The official weblog of the little-poetry-press-that-could, Plan B Press. Specializing in chapbooks, we have published of over 40 books from authors both local and international.

Friday, May 29, 2009

Economics of Poetry

I was sent this NPR article this morning on the business of poetry:

Large publishers have been hit hard by the recession... But one corner of the publishing world has its own strange economy. Poets and those who publish them are used to earning next to nothing for their work... For editors like Bob Hershon, poetry is also a labor of love. His Hanging Loose Press advances poets the money they need to print and bind their volumes. Poets try to recoup that cost by doing readings and coaxing friends to buy their books. Hershon says his friends in commercial publishing are losing their jobs. "But we can't be out of work because we don't take any salaries," he says. "We're nuts, but my co-editors and I work out of our hip pockets.

This sounds eeerily familiar to me.When we took over the press in 2003, my meagre "real job" income was not only supporting us, it was the life support for the press. We considered it a triumph in 2005 when the press was actually supporting itself. There was even a moment when we were almost thinking that one of us might one day be monetarily compensated for our work. But that moment passed and we returned to our routine.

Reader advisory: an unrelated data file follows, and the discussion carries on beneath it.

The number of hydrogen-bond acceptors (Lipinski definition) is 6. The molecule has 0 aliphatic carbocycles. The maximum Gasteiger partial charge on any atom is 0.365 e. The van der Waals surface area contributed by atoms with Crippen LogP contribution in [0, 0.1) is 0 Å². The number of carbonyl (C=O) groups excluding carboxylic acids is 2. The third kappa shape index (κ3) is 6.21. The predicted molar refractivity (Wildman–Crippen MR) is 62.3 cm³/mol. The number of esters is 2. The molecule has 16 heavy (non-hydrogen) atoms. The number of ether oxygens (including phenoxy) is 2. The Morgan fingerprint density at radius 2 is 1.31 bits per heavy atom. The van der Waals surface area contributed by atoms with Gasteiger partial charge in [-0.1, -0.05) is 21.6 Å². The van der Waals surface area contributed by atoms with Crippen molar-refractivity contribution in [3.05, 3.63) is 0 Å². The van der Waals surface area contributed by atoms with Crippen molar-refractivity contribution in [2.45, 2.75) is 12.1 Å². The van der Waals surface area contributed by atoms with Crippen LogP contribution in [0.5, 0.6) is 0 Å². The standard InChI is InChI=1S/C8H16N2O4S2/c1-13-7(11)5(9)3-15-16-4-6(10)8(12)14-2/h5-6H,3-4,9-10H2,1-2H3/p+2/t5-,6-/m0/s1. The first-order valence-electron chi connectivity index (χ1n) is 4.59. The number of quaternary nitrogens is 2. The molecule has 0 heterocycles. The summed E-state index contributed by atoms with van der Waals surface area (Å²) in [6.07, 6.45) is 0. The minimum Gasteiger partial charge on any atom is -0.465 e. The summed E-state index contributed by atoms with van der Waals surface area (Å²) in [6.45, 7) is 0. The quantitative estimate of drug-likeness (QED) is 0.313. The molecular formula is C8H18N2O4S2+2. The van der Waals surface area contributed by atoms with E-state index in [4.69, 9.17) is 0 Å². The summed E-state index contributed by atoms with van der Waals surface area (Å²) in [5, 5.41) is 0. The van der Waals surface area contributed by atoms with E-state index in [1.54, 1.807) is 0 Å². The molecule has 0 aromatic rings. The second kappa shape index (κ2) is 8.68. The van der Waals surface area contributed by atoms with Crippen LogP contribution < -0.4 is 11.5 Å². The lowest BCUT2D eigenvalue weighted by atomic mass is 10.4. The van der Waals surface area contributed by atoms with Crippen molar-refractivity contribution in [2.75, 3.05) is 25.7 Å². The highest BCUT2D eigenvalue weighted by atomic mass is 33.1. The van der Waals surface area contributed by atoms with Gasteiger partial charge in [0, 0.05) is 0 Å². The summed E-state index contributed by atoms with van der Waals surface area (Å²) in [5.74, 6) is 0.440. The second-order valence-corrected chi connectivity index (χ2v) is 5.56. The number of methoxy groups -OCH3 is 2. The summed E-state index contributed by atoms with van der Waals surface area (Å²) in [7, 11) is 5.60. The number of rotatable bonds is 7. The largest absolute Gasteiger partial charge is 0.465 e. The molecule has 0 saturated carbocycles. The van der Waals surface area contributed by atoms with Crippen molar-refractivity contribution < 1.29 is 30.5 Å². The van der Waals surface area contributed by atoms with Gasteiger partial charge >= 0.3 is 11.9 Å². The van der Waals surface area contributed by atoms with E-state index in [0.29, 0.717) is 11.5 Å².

In the six years that I have been co-running Plan B Press, I haven't been paid a dime. I get thank you's and compliments, which are much appreciated, but the possibility of a salary somehow escapes me. When we receive inquiries from graphic designers looking for a job, it makes me chuckle a bit. They never mention the phrase pro bono, nor would expect to see it. But in a business as small as ours, if the only two current employees aren't getting paid, neither would any additional staff. Small arts organizations thrive on volunteers. Without volunteers, many small businesses would crumble.

Running a poetry press is a labor of love. It certainly isn't a money making venture. We can all agree with the NPR article- poetry is recession-proof. As Bob Dylan famously sang: When you got nothin', you got nothin' to lose.


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